Using the SSB Radio

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          We kept a fat orange folder near the Nav Station containing much information related to the ICOM 710 SSB. This is a complicated subject, and the intent of the checklist below was to allow someone not familiar with the radio to use it to communicate with the Coast Guard or other cruiser in an emergency.


  1. Get out the fat orange folder with SSB reference material and review the contents.
  2. Turn on the radio by pressing the power button on the lower left corner. Adjust volume knob for a slight "hiss".
  3. The display will indicate channel number, frequencies, or words – depending on how it was set at last use. Frequencies have Decimals and may show on the top and bottom row, or not at all. Channels are 1-4 digits, no decimals, and may have a hyphen between digits.
  4. To send an automatic distress call, see the Distress Calling checklist.
  5. For an explanation of how to call a "May Day", see the same checklist.
  6. If the top row of the display has Frequencies on it, press the "Ch/Freq" button below the numeric key pad. This changes the display to show channel numbers on the top row. Pressing "Ch/Freq" again switches the display to show the receiving (Rx) frequency on the top, with the transmission (Tx) frequency underneath it. The "Ch/Freq" key toggles back and forth between the two displays.
  7. With a channel number on the top row, press "1" on the key pad, then press the "Rx" button below the keypad. This gets you on 2182.0kHz, the Hailing and International Distress frequency.
  8. Listen to the channel so see if it is being used. Take down the black microphone handset and hold it an inch from your lips. If you have a life-threatening situation, break in with your "May Day", otherwise wait for a break in conversation. If someone is talking, someone else is listening. Press the button on the side while you talk, and release it when you are finished. Wait a few moments for a response.
  9. To call the Coast Guard, pick an appropriate channel (frequency) from the list below: With a channel number showing on the top row, press the channel numbers on the numeric key pad, and then press "Rx" to enter it. NOTE that "USB" should show up on the upper right hand corner of the display. If it doesn't, press the "Mode" button under the lower left corner of the display until you get it to show.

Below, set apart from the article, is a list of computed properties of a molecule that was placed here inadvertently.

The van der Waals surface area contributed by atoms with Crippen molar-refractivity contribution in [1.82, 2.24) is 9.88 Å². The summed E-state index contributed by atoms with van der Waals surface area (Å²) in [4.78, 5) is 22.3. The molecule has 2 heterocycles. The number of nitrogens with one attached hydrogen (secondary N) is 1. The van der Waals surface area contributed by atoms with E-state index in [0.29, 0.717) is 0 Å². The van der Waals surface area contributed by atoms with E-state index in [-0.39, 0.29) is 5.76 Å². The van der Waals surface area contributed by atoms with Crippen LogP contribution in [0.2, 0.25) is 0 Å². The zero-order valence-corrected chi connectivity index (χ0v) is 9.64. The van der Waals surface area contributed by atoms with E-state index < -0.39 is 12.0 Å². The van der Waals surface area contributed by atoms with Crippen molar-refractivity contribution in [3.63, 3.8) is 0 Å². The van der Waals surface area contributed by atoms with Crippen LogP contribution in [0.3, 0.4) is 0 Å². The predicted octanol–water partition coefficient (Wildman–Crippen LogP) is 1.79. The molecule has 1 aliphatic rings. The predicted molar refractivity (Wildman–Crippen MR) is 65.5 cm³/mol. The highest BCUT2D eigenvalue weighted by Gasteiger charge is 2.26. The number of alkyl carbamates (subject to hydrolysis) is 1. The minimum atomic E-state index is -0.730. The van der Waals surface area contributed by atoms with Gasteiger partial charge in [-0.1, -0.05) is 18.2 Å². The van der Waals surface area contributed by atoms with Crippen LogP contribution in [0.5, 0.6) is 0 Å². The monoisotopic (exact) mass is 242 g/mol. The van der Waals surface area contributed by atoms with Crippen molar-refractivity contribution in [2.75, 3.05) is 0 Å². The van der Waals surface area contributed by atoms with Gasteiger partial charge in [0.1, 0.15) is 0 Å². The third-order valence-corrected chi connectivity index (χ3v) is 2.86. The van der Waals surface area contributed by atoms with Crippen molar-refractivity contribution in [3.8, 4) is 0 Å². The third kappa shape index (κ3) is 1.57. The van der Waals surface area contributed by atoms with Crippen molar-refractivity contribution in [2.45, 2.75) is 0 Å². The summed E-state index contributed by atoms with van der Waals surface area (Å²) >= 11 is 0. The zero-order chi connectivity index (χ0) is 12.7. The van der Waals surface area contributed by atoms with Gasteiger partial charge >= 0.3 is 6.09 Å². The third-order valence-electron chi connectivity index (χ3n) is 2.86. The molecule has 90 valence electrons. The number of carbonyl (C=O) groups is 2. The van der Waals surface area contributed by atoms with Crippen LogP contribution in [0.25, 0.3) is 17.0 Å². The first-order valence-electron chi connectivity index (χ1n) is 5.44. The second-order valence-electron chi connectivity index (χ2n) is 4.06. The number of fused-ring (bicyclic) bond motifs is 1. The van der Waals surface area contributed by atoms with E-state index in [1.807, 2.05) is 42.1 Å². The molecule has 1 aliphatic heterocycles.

10. Channel Receive Transmit Range (Day) Range (Night)
    424 4426.0 4134.0 2-300 miles 8-1,500 miles
    601 6501.0 6200.0 400-500 miles 1,000-2,000 miles
    816 8764.0 8240.0 500-1,000 miles 1,000-3,000 miles
    1205 13089.0 12242.0 1,000-3,000 miles unreliable
    1625 17314.0 16432.0 3,000-5,000 miles unreliable

  11. Note that these are the frequencies that the Coast Guard uses to transmit weather broadcasts so if you hear one, wait until it is over before you try to call.
  12. Follow the instructions on the Distress checklist and make a May Day or Pan Pan call on the frequency you select.
  13. If you are unable to get the Coast Guard, try one of the Safety and Hailing channels until you find one with someone talking on it. With a channel number showing on the top row, press the channel numbers on the numeric key pad, and then press "Rx" to enter it. Wait until there is a break in conversation before transmitting your message or request unless it is a May Day.

  14. Channel Receive Transmit Range (Day) Range (Night)
    4-1 4125.0 4125.0 2-300 miles 8-1,500 miles
    6-1 6215.0 6215.0 400-500 miles 1,000-2,000 miles
    8-1 8291.0 8291.0 500-1,000 miles 1,000-3,000 miles
    12-1 12290.0 12290.0 1,000-3,000 miles unreliable
    16-1 16420.0 16420.0 3,000-5,000 miles unreliable

  15. If none of these work, start listening on some frequencies commonly used by other cruisers. Try Channels 43-89. Start listening on one of these. You can move up or down one channel by turning the right hand large knob (the Channel Selector) clockwise or anticlockwise. Also try some more of the general marine channels: 4-x, 6-x, 8-x, 12-x, 16-x where "x" is 2 through 9.
  16. If none of these work, start listening on some of the Ham frequencies (Channels 13 - 38). You may make a May Day on a ham frequency even if you don't have a Ham license, but only if you cannot reach anybody else.

 

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This page was last modified on:
August 9, 2009